Furthermore, it will promote transparency related to the development, and hopefully, create incentives for various types of organizations to improve data quality and increase data sharing.

PARTICIPANT: I am with the International Environmental Data Rescue Organization. We are a nonprofit organization whose mandate is to locate, rescue, and digitize every piece of historic environmental data we can find throughout the world. We have projects in 15 developing countries, and we have rescued probably 2 million to 30 million historic weather observations. One of the problems we have is that, for example, we have located about 30 million weather observations on microfiche. They were taken in about 1,000 observation sites throughout Africa. We are negotiating with the African Center for Meteorological Applications for Development in Niger to at least get the microfiche before they deteriorate to nothing. I am wondering, do any of your organizations have data in a format where you cannot share them? Right now 95 percent of our data are either on microfiche or on paper, and that is a very huge problem for us. I am wondering if anybody knows of any other organizations, other than our own, that actually seek out data on perishable media to rescue them before they are gone forever.

DR. WOODCOCK: The U.S. Geological Survey is doing that for Landsat data. They do get data on all kinds of customized software and media, where they have to go back and reconstruct and reconcile them. It is hard. I do not do that myself, but I have been convinced that it is a pretty big obstacle in many countries.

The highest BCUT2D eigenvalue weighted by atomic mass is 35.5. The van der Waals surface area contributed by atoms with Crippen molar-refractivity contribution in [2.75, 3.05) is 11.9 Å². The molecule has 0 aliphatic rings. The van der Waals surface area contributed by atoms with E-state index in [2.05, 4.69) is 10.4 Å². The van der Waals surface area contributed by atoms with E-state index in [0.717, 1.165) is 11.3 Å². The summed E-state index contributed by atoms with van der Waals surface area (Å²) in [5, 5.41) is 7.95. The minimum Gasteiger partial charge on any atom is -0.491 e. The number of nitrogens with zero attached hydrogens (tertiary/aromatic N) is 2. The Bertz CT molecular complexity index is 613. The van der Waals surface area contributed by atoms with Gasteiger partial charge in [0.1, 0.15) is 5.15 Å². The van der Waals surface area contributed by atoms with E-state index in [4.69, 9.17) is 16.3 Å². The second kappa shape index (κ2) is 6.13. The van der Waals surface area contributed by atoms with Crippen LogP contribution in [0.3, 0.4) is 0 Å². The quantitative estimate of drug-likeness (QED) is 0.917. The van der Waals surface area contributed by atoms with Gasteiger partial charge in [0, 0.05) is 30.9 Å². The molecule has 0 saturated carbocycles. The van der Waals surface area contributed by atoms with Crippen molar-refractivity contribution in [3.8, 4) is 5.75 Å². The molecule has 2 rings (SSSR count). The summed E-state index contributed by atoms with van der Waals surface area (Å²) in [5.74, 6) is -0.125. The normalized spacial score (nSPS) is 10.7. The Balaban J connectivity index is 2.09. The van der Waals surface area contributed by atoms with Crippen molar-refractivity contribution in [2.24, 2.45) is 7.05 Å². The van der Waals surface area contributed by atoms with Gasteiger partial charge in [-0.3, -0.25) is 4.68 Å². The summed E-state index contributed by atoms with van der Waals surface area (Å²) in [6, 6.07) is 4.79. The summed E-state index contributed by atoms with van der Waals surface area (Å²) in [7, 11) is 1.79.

PARTICIPANT: I am not sure if I am the only librarian in the audience, but libraries are definitely aware of this. They have been looking at this for straight text documents, and now they are starting to look at it for both born-digital, which is also being lost at an alarming rate, and print objects. So there are institutions working on these problems, and the National Science Foundation is supporting some of that activity.

PARTICIPANT: There is also a new CODATA task group called Data at Risk, which is working to at least identify a broader range of scientific data, not just environmental. Another group is the Minnesota Population Center. There is a lot of recovery of old census data, going back and migrating data on old media and similar activities. There are different groups in different disciplines that are doing this.

PARTICIPANT: The National Oceanic and Atmospheric Administration also has a data-rescue activity. I imagine there are quite a few others. And the United Nations Educational, Scientific and Cultural Organization, I believe, has a digital heritage program.

PARTICIPANT: I have a question for Dan Cheney about the difficulty in getting access to the data that you have been talking about because of the sensitive nature of them. For the FAA data, it could be potentially sensitive for the companies that either built the planes or operate them, in legal exposure. I was wondering if that is mitigated by some kind of legislation that caps the exposure to lawsuits or if there is some kind of waiver of liability associated with the disclosure of the data.

MR. CHENEY: I do not think I mentioned this during the talk. There are four criteria that have to be met before we even begin to look at an accident: the official accident report is issued; the corrective action and accident results are finished; there has not been another accident or incident that would call into question the official accident findings; and litigation is finished. Only then, when all four of those are met, do we begin to work, and we only use publicly available information. Normally it is the information that was gathered during the course of the investigative process, and in the United States it is part of the public domain. We work with other countries’ accident-investigating bodies to secure access to their information that was gathered in the course of the investigation. We do not do any additional investigation. It is only what is already lying around in archives in pieces that is being lost. The task is to put it together in one cohesive place, look at it, and put it in a structure that makes sense. As far as litigation, the opportunity to

The National Academies | 500 Fifth St. N.W. | Washington, D.C. 20001
Copyright © National Academy of Sciences. All rights reserved.
Terms of Use and Privacy Statement